PBS Chief on 'Downton Abbey' Delay: If It's Not Broke, Don't Fix It

Again addressing the smash hit airing stateside several months after its U.K. premiere, Paula Kerger says it has been beneficial to ratings -- while admitting she's less certain about imports "Sherlock" and "Call the Midwife" -- and talks about moving into American originals.
"Downton Abbey" and Paula Kerger

As Downton Abbey continues to grow its U.S. audience, the British drama's earlier U.K. air dates continue to be a point of debate for its rabid fan base and its American broadcaster. But PBS president and CEO Paula Kerger told reporters at Tuesday's Television Critics Association press tour that the current model of airing Julian Fellowes' Emmy darling on a three-month delay will remain in place for the foreseeable future.

The upcoming fourth season of Downton Abbey, which launches on the U.K.'s ITV in September, won't bow on PBS until Jan. 5 of next year.

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"We have looked at this whole issue of spoilers and thought about how to best steward the broadcast," said Kerger. "We look carefully at the [competition] in the fall schedule with that in mind. We look at how we get promotion and buzz about it -- and that word of mouth has actually benefited us. We don't want to mess with that if it's working so well."

PBS' Downton Abbey model, which keeps it away from launching alongside fall's broadcast season kick-off, is not something Kerger was quick to note works for every scripted import airing as part of drama flagship Masterpiece Classic.

"This is not a hard and fast rule," added Kerger. "With Call the Midwife, we did air a December episode a couple days after the U.K., and it didn't work out as well. We'll look at each program differently."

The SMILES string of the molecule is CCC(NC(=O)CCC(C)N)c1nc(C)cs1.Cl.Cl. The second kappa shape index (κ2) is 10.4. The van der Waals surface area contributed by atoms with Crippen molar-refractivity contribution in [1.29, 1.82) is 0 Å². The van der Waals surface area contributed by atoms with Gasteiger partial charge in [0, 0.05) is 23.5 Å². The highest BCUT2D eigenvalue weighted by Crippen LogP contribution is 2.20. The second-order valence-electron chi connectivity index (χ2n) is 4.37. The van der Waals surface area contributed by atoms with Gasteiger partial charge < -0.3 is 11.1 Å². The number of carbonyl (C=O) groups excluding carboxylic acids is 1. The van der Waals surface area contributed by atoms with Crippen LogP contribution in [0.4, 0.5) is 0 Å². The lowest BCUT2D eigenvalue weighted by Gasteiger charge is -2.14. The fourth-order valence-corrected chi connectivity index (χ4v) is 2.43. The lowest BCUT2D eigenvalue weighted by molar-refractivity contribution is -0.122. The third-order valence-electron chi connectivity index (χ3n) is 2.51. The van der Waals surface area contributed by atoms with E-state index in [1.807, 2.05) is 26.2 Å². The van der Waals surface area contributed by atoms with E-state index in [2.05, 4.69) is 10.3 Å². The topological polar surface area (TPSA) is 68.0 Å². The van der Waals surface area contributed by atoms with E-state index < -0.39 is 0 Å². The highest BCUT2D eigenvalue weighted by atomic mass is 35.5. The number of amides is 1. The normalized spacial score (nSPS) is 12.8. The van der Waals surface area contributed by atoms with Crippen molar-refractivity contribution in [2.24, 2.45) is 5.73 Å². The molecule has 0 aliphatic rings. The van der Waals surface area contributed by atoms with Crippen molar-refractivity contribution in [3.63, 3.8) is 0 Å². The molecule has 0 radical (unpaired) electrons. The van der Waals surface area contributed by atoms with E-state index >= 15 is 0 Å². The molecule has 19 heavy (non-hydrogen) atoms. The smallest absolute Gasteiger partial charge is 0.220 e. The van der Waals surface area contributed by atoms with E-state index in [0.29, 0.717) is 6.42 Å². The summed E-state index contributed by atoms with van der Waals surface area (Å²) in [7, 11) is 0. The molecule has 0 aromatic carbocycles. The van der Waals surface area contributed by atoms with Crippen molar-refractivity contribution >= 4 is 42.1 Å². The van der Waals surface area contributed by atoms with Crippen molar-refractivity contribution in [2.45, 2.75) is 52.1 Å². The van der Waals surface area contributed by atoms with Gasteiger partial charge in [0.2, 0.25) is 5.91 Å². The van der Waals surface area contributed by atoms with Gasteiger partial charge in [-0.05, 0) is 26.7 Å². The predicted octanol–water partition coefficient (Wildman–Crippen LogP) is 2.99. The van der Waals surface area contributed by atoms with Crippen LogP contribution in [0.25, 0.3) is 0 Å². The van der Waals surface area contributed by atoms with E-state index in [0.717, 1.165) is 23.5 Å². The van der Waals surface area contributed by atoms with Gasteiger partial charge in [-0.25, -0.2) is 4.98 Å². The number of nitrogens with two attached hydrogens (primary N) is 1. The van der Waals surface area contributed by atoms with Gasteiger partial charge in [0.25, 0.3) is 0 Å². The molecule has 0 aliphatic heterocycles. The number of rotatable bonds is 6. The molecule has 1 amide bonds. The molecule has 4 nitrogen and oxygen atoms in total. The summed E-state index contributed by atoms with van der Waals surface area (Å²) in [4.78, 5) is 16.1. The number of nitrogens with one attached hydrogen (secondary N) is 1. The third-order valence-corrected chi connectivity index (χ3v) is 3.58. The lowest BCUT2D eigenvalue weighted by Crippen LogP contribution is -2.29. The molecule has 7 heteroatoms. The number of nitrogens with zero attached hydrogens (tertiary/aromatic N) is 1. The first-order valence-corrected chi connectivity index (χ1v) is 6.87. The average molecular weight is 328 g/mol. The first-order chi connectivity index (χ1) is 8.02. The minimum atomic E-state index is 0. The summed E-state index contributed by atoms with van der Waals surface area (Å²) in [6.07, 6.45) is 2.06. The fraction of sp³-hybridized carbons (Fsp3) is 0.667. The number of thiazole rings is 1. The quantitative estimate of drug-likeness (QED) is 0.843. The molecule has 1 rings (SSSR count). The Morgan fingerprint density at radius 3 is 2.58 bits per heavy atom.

One series that the public broadcaster has not made any decisions on is BBC One serial Sherlock. Coming off of a long delay since its second outing -- the last episode aired in January 2012 -- the Benedict Cumberbatch starrer does not have a premiere date set.   

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"We haven't yet set the broadcast for Sherlock," said Kerger, noting that a months-long delay might not be the best. "We're looking very carefully. But that is a subject of great interest, obviously, like Downton, it has a very passionate fan base."

The Downton Abbey fan base was somewhat rocked with the recent season finale, which saw the departure of star Dan Stevens -- and the death of his character, Matthew Crawley. When asked if she felt the British TV industry's penchant for not locking actors in for multi-season contracts was a creative detriment -- Stevens opted out of his Downton role -- Kerger seemed to shrug it off.

"If anyone has any issue with it, please don't contact me. Contact Julian Fellowes," she said, laughing. "I still keep thinking about the fact that the last episode of Downton aired on Christmas Day in the U.K. To be honest, it is what it is. And in the case of Downton, it opens opportunities for the series itself to evolve, and that's not a bad thing. I don't spend a lot of time thinking about if the casting there would improve the series or not. It seems to all work out."

The latest episode of Downton Abbey fetched 8.2 million viewers on PBS, making it the most-watched scripted effort in the broadcaster's history and the most-watched telecast since Ken Burns' The Civil War in 1990. And with so much recent success in scripted fare, Kerger also teased the possibility of American-based originals on the horizon.

"We are obviously very open to looking at American drama as well, and have been talking about putting a little money into some research and development," said Kerger. "We have limited dollars that we extend across all of the content we're developing, and drama is expensive. I would say if we go down this path, I would not want to be duplicating what everyone else is doing. We see an area that we don't think is being covered. I don't mean to be so mysterious, but that's what we're thinking of right now."